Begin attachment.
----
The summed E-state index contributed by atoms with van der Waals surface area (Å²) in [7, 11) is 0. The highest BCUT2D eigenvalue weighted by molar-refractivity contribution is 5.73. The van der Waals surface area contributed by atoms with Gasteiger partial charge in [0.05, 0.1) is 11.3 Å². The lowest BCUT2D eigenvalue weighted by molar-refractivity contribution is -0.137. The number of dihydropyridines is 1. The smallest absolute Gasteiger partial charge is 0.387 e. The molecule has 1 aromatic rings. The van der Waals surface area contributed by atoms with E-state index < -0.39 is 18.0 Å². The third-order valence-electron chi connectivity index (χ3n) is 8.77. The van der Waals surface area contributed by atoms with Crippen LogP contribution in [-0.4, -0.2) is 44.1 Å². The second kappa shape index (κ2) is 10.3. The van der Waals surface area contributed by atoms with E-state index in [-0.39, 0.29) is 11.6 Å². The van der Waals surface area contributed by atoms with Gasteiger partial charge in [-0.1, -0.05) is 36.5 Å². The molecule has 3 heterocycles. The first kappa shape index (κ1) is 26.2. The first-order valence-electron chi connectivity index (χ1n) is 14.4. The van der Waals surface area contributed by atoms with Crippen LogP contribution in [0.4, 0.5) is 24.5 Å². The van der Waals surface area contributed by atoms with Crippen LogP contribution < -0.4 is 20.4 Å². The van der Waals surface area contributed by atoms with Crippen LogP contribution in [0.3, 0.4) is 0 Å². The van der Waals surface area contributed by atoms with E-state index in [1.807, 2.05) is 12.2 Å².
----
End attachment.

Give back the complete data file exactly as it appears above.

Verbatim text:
The summed E-state index contributed by atoms with van der Waals surface area (Å²) in [7, 11) is 0. The highest BCUT2D eigenvalue weighted by molar-refractivity contribution is 5.73. The van der Waals surface area contributed by atoms with Gasteiger partial charge in [0.05, 0.1) is 11.3 Å². The lowest BCUT2D eigenvalue weighted by molar-refractivity contribution is -0.137. The number of dihydropyridines is 1. The smallest absolute Gasteiger partial charge is 0.387 e. The molecule has 1 aromatic rings. The van der Waals surface area contributed by atoms with E-state index < -0.39 is 18.0 Å². The third-order valence-electron chi connectivity index (χ3n) is 8.77. The van der Waals surface area contributed by atoms with Crippen LogP contribution in [-0.4, -0.2) is 44.1 Å². The second kappa shape index (κ2) is 10.3. The van der Waals surface area contributed by atoms with E-state index in [-0.39, 0.29) is 11.6 Å². The van der Waals surface area contributed by atoms with Gasteiger partial charge in [-0.1, -0.05) is 36.5 Å². The molecule has 3 heterocycles. The first kappa shape index (κ1) is 26.2. The first-order valence-electron chi connectivity index (χ1n) is 14.4. The van der Waals surface area contributed by atoms with Crippen LogP contribution in [0.4, 0.5) is 24.5 Å². The van der Waals surface area contributed by atoms with Crippen LogP contribution < -0.4 is 20.4 Å². The van der Waals surface area contributed by atoms with Crippen LogP contribution in [0.3, 0.4) is 0 Å². The van der Waals surface area contributed by atoms with E-state index in [1.807, 2.05) is 12.2 Å².